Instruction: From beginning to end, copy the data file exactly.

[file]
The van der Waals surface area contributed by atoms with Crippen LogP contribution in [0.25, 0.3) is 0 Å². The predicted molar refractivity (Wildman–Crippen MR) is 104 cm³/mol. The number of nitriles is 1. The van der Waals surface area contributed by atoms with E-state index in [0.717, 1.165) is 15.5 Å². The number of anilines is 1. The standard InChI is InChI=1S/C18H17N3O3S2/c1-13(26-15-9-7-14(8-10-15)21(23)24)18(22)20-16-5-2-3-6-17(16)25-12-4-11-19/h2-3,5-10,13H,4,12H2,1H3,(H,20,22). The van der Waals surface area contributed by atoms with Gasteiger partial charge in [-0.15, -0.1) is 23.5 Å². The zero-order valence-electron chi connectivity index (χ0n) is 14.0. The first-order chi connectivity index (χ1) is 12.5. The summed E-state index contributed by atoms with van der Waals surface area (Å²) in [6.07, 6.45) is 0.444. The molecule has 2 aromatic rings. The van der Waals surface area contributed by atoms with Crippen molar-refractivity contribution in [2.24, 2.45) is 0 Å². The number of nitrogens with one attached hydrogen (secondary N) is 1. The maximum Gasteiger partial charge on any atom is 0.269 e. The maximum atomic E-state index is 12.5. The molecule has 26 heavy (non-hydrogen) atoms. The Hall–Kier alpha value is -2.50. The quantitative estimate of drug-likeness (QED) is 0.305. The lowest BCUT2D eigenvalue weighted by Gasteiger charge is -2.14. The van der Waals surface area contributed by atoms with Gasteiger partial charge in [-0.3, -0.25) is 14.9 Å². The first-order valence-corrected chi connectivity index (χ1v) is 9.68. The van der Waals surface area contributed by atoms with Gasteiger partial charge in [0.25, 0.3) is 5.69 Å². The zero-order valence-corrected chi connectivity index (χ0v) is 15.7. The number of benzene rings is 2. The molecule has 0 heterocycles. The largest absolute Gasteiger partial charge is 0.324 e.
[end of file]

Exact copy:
The van der Waals surface area contributed by atoms with Crippen LogP contribution in [0.25, 0.3) is 0 Å². The predicted molar refractivity (Wildman–Crippen MR) is 104 cm³/mol. The number of nitriles is 1. The van der Waals surface area contributed by atoms with E-state index in [0.717, 1.165) is 15.5 Å². The number of anilines is 1. The standard InChI is InChI=1S/C18H17N3O3S2/c1-13(26-15-9-7-14(8-10-15)21(23)24)18(22)20-16-5-2-3-6-17(16)25-12-4-11-19/h2-3,5-10,13H,4,12H2,1H3,(H,20,22). The van der Waals surface area contributed by atoms with Gasteiger partial charge in [-0.15, -0.1) is 23.5 Å². The zero-order valence-electron chi connectivity index (χ0n) is 14.0. The first-order chi connectivity index (χ1) is 12.5. The summed E-state index contributed by atoms with van der Waals surface area (Å²) in [6.07, 6.45) is 0.444. The molecule has 2 aromatic rings. The van der Waals surface area contributed by atoms with Crippen molar-refractivity contribution in [2.24, 2.45) is 0 Å². The number of nitrogens with one attached hydrogen (secondary N) is 1. The maximum Gasteiger partial charge on any atom is 0.269 e. The maximum atomic E-state index is 12.5. The molecule has 26 heavy (non-hydrogen) atoms. The Hall–Kier alpha value is -2.50. The quantitative estimate of drug-likeness (QED) is 0.305. The lowest BCUT2D eigenvalue weighted by Gasteiger charge is -2.14. The van der Waals surface area contributed by atoms with Gasteiger partial charge in [-0.3, -0.25) is 14.9 Å². The first-order valence-corrected chi connectivity index (χ1v) is 9.68. The van der Waals surface area contributed by atoms with Gasteiger partial charge in [0.25, 0.3) is 5.69 Å². The zero-order valence-corrected chi connectivity index (χ0v) is 15.7. The number of benzene rings is 2. The molecule has 0 heterocycles. The largest absolute Gasteiger partial charge is 0.324 e.